Royals

Ned Yost hasn’t said who will start on mound for Royals on Saturday vs. Twins

Brian Flynn (left) was the first pitcher out of the bullpen that Ned Yost (center) turned to in Wednesday’s victory over the White Sox in 14 innings.
Brian Flynn (left) was the first pitcher out of the bullpen that Ned Yost (center) turned to in Wednesday’s victory over the White Sox in 14 innings. The Associated Press

It took eight pitchers to get a 4-3 win in 14 innings against the White Sox on Wednesday. And while the Royals’ slow, steady battle to pull out a win through those 14 innings were important, it has put the Royals in a bit of a jam on the mound.

For now, that 14-inning game has left the Royals without a starting pitcher for Saturday’s game against the Minnesota Twins.

“We’re still discussing our options,” Ned Yost said. “I’ve got a couple of guys in mind.”

Chris Young, Brian Flynn, Dillon Gee. Those are the three names Yost brought up in different instances for the Saturday start. All three were used in some capacity in Wednesday’s game: Flynn went one-third inning, Young went a full inning, and eventually Gee closed the game with two scoreless innings and a win.

Gee said even after his two innings he could pitch on Saturday.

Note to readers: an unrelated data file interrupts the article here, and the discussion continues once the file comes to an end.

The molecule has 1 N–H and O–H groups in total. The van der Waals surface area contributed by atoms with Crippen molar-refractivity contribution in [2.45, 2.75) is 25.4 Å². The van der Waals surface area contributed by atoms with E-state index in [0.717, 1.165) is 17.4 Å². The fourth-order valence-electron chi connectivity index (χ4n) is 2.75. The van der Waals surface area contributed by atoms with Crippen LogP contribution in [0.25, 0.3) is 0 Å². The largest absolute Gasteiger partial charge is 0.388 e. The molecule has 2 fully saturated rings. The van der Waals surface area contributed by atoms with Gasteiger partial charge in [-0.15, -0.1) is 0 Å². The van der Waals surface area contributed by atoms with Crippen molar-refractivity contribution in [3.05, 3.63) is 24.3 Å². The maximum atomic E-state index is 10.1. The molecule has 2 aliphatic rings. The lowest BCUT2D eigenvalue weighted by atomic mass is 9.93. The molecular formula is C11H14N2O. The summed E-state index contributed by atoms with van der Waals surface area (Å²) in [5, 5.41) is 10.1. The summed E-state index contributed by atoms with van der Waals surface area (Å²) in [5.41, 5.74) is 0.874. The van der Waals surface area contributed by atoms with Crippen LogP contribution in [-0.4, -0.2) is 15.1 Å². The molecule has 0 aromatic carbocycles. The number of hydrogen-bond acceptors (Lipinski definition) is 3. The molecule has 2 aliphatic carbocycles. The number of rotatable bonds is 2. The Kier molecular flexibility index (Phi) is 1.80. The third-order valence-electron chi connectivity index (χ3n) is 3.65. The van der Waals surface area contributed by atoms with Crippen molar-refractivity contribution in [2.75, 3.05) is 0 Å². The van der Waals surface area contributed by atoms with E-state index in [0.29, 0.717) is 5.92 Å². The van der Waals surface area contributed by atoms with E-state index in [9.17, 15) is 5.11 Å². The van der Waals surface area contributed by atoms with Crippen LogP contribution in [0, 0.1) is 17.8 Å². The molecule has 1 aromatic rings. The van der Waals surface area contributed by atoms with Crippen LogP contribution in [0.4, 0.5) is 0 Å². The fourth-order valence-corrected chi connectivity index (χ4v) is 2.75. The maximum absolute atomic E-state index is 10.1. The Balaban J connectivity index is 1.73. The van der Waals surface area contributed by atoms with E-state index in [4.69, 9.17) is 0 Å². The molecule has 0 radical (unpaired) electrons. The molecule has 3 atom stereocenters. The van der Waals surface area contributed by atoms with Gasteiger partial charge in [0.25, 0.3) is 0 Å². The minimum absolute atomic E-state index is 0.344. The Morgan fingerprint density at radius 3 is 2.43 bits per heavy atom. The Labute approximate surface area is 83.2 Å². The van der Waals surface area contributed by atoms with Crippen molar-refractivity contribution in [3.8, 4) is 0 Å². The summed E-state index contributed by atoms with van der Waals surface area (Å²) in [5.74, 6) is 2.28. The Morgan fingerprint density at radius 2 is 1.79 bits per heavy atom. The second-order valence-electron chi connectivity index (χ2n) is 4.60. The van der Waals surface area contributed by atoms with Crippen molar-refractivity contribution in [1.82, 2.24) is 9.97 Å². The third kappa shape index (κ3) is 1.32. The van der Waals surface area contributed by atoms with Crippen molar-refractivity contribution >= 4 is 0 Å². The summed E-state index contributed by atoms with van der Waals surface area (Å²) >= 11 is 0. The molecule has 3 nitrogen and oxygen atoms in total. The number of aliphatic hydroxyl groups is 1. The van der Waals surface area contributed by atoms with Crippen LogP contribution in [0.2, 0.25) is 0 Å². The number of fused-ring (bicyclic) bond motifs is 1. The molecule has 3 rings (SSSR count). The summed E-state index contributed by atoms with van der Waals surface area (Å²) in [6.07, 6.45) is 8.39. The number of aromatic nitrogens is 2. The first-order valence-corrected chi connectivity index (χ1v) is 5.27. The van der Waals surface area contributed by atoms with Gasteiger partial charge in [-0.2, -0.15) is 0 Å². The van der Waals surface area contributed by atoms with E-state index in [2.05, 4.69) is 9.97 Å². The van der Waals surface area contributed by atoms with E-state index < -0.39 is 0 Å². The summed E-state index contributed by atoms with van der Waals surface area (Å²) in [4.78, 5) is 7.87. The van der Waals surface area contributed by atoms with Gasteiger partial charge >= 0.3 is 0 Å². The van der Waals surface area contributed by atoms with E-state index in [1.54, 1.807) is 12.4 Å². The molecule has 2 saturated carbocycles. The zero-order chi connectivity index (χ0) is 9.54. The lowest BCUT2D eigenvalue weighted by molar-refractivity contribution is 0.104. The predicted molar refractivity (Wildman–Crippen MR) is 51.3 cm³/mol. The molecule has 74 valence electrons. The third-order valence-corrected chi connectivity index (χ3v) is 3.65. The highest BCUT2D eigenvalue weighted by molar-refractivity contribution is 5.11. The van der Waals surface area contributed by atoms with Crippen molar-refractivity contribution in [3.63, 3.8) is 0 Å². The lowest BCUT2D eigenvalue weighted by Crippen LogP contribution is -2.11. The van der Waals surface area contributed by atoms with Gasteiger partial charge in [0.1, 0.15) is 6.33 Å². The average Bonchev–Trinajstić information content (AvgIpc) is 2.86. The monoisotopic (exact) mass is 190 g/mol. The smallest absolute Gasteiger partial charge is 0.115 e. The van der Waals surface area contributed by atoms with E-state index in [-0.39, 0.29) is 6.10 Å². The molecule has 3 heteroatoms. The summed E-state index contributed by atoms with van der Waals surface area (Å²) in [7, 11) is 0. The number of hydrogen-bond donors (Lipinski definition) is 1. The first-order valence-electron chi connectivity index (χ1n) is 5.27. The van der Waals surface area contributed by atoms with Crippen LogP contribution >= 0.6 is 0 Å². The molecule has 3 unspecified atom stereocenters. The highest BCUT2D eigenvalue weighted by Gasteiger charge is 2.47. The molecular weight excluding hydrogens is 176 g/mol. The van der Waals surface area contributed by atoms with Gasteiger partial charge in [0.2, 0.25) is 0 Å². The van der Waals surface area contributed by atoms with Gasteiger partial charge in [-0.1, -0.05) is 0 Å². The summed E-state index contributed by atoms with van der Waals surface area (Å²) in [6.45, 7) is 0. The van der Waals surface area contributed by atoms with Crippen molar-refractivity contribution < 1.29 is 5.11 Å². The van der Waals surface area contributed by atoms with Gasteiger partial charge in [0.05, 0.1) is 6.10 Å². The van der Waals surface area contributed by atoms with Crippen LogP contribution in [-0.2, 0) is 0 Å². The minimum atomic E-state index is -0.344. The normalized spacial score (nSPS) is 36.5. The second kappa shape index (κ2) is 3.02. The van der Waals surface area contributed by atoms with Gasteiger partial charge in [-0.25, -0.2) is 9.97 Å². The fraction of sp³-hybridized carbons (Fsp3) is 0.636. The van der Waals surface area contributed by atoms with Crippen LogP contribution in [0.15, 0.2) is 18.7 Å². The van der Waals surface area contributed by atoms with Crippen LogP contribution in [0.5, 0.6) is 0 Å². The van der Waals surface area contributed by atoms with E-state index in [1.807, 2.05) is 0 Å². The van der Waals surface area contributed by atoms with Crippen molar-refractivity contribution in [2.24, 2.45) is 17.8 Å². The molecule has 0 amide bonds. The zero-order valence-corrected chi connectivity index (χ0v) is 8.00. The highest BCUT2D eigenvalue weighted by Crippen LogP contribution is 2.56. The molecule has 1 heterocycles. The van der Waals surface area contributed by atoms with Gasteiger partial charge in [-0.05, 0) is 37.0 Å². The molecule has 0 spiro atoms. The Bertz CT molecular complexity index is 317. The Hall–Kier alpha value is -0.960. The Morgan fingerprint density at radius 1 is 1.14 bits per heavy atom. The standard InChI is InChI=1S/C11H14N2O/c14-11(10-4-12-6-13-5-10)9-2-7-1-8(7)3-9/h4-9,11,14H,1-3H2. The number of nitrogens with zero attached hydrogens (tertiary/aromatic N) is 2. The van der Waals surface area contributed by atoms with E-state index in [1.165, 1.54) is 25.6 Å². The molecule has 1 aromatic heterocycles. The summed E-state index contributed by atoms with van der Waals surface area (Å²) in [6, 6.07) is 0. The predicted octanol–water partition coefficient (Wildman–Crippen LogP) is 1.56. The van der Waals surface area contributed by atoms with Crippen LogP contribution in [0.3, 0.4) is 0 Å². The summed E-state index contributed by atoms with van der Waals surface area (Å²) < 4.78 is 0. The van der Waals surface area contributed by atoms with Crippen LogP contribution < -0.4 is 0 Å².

But for now Yost is leaving options open. He was non-committal when asked if Saturday’s starter was on the current roster.

“We’re not totally past Gee coming back,” Yost said. “He still might be ready to go.”

Yost on Fielder

The most pure power hitter Ned Yost can remember coaching stepped away from baseball on Wednesday. Prince Fielder, 32, announced his retirement because of a neck injury.

To Yost, the 275-pound first baseman had the most powerful bat he’d ever worked with in baseball.

“It was just — he could hit them a long ways,” said Yost, who coached Fielder with the Milwaukee Brewers from 2005, when Fielder made his pro debut, until 2008.

Yost saw Fielder rise from single-A in 2003, when Yost arrived in Milwaukee, to the majors.

Fielder has long been known for his powerful bat, but Yost saw so much more in him.

“He could run faster than you thought he could,” Yost said.

Yost was there in the formative years of Fielder’s MLB career, from his early struggles to some of the peaks of his career.

“He went 0-for-11 to begin his career, then he finally got a bloop hit, then he started hitting after that,” Yost said. “He went to the point where he hit 50 homers when we were there.”

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